Fuel cells with an operational life of 15,000 hours.



On 15 May 2009, scientists from the Jülich Research Center have expanded the scope of the very promising energy technology of fuel cells reaching an operational life of 15,000 hours.

Fuel cells with high temperature solid electrolyte (SOFCs) are excellent candidates for future implementation in buildings, power plants and vehicles. They convert chemical energy directly and efficiently into electrical energy - and thus save natural resources while avoiding emissions. Supported by project budgets of the European Union, the 3-generation batteries were built at Jülich Research Center . By plane technique, developed in Jülich, the single cells are stacked in piles, to a high voltage.

Scientists from the Institute of Energy Research (IEF) and the Central Technology (ZAT ) have now successfully run two batteries of this type for more than 15,000 hours. "They have produced an average power of 0.4 W/cm2, about double than what is currently observed in commercial systems," said Dr. Robert Steinberger-Wilckens, director of the "fuel cell" in Jülich Research Center . Of the lifetime of 10,000 hours, 5,000 hrs alone utilized to the establishment in vehicles, but for a stationary power supply, time of activity in excess of 40,000 hours are needed. "We continue to aim to achieve such operation time, and we just make a good step in this direction," said Dr. Steinberger-Wilckens.

"In addition, we used the long battery life at a temperature of only 700 ° C, as the cells age more slowly," said Steinberger. Aging or degradation of a fuel cell has an effect on progressive loss of performance - like batteries. Dramatically with the batteries in Jülich, the degradation of cells was only 10% after the maximum operating time reached previously on other fuel cells. Commonly, it decrees the end of life of a battery when the loss of performance reached 20%. Thus, the batteries continue to be used without alteration and theoretically they have a potential of 30,000 hours - a time of activity so far as inaccessible for such batteries. So they would qualify for about four years of uninterrupted activity. To discontinue use, such as heating buildings, the life span could reach 5 to 10 years.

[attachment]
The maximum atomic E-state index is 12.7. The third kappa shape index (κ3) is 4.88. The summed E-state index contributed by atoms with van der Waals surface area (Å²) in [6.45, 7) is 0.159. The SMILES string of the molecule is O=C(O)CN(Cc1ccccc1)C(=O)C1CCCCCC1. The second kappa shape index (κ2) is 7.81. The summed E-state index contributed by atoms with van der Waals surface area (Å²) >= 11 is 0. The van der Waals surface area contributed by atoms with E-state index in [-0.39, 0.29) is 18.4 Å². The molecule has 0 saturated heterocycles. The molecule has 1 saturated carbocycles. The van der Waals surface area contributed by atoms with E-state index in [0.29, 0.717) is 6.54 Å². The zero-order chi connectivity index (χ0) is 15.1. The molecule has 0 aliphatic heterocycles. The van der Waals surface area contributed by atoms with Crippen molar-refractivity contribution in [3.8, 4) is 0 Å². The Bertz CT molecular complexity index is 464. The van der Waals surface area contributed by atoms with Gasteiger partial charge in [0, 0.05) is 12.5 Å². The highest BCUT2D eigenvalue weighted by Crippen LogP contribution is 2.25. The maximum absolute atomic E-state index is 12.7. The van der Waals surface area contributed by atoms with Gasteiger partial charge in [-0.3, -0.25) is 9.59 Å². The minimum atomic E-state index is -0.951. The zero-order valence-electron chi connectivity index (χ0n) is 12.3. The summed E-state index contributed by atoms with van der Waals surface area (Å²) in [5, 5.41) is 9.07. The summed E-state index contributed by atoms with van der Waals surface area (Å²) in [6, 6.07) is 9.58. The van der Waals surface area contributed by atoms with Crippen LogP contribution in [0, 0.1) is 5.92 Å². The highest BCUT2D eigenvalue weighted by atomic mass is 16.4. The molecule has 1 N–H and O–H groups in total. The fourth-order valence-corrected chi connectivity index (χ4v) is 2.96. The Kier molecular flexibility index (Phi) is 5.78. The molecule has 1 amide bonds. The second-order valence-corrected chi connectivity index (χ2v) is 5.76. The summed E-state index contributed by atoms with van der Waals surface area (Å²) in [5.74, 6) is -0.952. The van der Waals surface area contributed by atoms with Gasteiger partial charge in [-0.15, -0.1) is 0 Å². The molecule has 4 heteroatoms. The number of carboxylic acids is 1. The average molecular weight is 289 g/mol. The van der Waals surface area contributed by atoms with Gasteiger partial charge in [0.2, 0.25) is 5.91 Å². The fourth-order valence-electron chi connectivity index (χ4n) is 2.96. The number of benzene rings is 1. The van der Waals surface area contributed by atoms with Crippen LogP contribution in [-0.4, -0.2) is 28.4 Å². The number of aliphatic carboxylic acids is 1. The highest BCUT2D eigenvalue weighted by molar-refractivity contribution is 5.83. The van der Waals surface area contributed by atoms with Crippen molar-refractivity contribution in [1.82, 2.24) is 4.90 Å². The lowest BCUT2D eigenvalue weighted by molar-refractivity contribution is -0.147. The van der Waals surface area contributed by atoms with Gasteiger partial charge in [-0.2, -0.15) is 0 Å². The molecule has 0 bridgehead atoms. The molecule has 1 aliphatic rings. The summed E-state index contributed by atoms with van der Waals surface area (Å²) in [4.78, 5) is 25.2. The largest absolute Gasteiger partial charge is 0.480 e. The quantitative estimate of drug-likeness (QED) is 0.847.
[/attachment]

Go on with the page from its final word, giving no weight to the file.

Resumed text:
The success of the Jülich is as follows: cells with high-performance thin-layer functional connections accurately allow a decrease in temperature. Moreover, the special cells-SOFC CroFer steel developed by the Jülich and steel ITM chosen as part of the European project Real-SOFC prevent the layers of protection corresponding release of corrosion products and lengthen the life span.

The Real-SOFC project was conducted with support from the EU between 2004 and 2008. 26 institutions participated in the success of the project,

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